Thursday, April 22, 2010

The Petite Rhune

Sunday 23 June 1996

We woke to a dismal cloudy day, not the best of starts. However we did have a wonderful view of The Rhune, our destination for our first walk.

In November 1813 Wellington occupied The Grande Rhune, the higher peak on the left. The French had fortified The Petite Rhune on the right. There is a steep valley between the two peaks, which was a sort of “no man’s land”.

The Petite Rhune was defended by a French division, which had its headquarters in Sare. The whole area was covered by redoubts, including three made of rocks on the Petite Rhune itself. The garrison of Sare provided the troops who held the mountain, and all the supplies, including food water and ammunition, had to be carried up to them on foot. So there had to be a good path from the village.

We came prepared to explore The Petite Rhune with this excellent detailed map. Our Gite was just outside Hembiscaye (bottom right on the map), and there is a circular path shown from Sare to the Petite Rhune and down to Hembiscaye. This was the path we hoped to cover today.

We took the map to our landlord, a very pleasant young Frenchman who, unfortunately, spoke no English. Jan has a smattering of “schoolgirl French”, but not really up to explaining what we wanted. However we showed him the map, and pointed out both Hembiscaye and the highlighted circular route. He seemed to understand and gave us directions to the end of the path, nearest Hembiscaye.

We set off in light rain, which soon turned to quite heavy rain. We found the unmarked path without too much trouble, and set off to climb. However after half an hour it became obvious that it was heading for The Grande Rhune. Apparently our landlord had assumed that we wanted to find this, the more popular and more frequently visited peak.

So it was with much disappointment that we retraced our steps back down, and then on to Sare for a much needed hot cup of coffee and some lunch. Being Sunday the tourist information office was closed, so we showed our damp map to the café owner. She spoke a little English, and I kept repeating Petite Rhune to avoid a repeat of the earlier mistake. She gave us directions to the start of a marked path leading from the village to the Petite Rhune.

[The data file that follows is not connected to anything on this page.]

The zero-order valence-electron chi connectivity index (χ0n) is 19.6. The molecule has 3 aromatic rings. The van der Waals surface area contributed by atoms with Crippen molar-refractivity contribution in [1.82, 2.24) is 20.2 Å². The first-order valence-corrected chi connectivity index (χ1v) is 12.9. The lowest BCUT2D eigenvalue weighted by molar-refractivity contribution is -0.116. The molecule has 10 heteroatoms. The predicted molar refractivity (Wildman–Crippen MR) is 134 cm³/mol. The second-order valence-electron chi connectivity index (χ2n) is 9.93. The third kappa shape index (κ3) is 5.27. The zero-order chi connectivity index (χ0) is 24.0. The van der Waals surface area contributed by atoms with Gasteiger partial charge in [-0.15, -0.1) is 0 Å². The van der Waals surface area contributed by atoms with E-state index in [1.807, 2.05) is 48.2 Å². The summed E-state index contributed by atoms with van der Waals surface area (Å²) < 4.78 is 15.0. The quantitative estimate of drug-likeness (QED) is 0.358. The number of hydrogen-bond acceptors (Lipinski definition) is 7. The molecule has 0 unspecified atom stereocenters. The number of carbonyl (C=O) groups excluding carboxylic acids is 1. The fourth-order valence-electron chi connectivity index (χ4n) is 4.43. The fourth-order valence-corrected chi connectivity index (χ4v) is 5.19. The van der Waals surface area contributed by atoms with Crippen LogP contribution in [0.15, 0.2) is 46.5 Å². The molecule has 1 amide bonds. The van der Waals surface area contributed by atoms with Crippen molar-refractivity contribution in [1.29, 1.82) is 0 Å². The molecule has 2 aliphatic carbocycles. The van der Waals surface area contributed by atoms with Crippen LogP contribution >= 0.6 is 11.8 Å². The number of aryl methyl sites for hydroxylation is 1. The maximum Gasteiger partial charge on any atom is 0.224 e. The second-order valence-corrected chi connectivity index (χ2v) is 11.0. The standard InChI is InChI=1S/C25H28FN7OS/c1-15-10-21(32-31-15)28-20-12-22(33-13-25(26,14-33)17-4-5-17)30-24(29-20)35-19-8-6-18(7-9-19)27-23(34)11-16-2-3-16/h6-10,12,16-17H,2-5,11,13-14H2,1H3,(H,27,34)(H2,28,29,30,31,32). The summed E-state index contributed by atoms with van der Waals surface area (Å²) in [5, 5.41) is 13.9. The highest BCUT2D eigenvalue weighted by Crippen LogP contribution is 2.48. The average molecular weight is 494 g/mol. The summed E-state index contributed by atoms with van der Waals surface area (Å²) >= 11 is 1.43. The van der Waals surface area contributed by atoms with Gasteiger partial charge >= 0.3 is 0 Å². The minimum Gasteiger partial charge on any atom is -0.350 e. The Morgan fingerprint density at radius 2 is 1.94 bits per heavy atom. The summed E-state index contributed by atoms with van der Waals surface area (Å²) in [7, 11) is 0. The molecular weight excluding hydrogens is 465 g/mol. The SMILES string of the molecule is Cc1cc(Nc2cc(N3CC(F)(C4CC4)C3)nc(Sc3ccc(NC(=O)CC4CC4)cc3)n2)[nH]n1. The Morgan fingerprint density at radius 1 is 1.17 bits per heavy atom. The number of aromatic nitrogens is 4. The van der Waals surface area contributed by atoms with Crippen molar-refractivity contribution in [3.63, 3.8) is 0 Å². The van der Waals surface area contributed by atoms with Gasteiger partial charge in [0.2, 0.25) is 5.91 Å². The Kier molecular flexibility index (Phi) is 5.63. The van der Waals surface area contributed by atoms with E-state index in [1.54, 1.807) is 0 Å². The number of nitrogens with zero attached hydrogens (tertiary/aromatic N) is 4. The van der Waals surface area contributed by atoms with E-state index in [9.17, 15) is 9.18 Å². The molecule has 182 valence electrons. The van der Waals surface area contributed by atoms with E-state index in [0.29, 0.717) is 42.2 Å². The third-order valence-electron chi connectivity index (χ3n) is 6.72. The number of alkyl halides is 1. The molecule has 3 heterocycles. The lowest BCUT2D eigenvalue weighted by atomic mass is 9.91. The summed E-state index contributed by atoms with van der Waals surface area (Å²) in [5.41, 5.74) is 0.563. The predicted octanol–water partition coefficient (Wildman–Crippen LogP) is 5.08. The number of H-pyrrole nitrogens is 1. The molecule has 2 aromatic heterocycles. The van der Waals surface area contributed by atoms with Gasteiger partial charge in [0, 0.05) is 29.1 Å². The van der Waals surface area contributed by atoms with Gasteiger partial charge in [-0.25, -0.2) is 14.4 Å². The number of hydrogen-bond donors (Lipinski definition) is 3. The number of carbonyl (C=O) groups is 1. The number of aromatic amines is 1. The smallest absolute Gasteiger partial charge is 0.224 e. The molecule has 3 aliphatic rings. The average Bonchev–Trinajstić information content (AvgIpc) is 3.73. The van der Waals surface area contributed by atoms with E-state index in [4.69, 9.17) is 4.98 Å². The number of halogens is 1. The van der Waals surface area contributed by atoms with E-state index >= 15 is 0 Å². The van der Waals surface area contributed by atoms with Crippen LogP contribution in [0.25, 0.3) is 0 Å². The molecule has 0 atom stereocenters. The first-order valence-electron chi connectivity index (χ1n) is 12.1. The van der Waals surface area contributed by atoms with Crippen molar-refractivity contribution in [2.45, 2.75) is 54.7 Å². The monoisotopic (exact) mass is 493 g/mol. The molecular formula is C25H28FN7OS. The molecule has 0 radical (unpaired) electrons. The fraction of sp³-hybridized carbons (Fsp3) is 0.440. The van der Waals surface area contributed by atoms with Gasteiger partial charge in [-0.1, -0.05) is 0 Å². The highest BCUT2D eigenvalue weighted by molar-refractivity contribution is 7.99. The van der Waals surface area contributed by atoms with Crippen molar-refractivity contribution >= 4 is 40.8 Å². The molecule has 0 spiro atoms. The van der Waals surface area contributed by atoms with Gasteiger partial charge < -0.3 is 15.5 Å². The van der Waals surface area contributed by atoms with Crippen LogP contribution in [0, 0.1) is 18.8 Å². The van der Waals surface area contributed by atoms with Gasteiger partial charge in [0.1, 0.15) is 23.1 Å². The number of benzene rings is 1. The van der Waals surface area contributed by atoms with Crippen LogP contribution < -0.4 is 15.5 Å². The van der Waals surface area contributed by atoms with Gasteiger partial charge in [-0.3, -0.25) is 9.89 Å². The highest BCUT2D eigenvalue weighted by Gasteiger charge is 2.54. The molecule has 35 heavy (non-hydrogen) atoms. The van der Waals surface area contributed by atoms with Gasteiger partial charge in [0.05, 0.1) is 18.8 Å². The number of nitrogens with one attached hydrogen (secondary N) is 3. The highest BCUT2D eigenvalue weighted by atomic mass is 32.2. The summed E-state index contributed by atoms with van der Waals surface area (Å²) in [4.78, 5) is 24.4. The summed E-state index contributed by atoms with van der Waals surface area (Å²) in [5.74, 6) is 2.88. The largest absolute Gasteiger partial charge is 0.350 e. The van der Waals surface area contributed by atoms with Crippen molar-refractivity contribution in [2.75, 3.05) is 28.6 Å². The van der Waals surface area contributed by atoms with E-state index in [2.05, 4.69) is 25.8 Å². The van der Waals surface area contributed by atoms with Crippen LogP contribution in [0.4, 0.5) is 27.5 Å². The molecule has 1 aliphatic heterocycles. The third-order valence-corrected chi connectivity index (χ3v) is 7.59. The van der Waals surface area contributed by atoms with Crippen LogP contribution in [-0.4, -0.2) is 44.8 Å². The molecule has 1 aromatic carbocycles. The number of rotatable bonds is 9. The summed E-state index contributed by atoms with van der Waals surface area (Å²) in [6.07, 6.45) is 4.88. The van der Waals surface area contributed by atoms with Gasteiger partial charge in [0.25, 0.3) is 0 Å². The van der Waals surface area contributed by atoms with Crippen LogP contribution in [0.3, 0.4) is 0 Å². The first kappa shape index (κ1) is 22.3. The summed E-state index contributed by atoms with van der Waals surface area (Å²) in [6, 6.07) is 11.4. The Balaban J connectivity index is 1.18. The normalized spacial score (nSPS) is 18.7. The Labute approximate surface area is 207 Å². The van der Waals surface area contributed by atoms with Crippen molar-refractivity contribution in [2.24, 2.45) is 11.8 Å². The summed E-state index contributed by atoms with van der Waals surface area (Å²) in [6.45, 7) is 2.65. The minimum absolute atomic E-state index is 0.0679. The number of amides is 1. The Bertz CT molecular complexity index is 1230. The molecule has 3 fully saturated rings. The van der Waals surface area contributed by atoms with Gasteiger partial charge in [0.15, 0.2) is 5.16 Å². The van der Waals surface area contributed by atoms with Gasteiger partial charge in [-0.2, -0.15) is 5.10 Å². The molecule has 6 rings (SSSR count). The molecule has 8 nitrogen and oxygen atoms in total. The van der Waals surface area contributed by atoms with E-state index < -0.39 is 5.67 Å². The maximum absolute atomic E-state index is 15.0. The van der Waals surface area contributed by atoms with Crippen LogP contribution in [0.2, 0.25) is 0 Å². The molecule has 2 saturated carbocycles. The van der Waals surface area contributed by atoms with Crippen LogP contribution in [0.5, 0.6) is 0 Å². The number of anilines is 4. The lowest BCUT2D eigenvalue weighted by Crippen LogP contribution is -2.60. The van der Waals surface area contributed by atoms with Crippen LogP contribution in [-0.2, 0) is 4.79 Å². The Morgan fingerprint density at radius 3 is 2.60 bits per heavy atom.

By now the rain had stopped, though the clouds were low and all very damp. After about an hour we met a young couple coming down towards Sare. The girl turned out to be a local school teacher, and spoke excellent English. She confirmed that we were on the right path, and that we were about half way to the top.

Half an hour later we found the railway line which takes visitors to the top of The Grande Rhune. It runs between the two peaks, and our path crossed it and continued upwards. Just as we reached the track we heard a train coming downhill towards us. In the background of the photo the building with the aerial is the top of The Grande Rhune.

By now we were feeling too tired to want to explore further. We returned to Sare, and by the time we reached the Gite in great need of a hot bath and a warm meal.

The day had not been a complete success, but nor had it been a complete waste. We had found the main path to The Petite Rhune, explored Sare and got a feel for the surrounding area.

This is very much the way walking battlefields goes. It is very different from the guided coach tours such as Holts, where the coach takes you right to the spot where you can view the field and take your photographs. But if you want to get a real feel for a battlefield then you have to be prepared for bad weather and sometimes following the wrong route.

We were not discouraged, and very much looking to the next day. However we did hope that the weather might be a little kinder.

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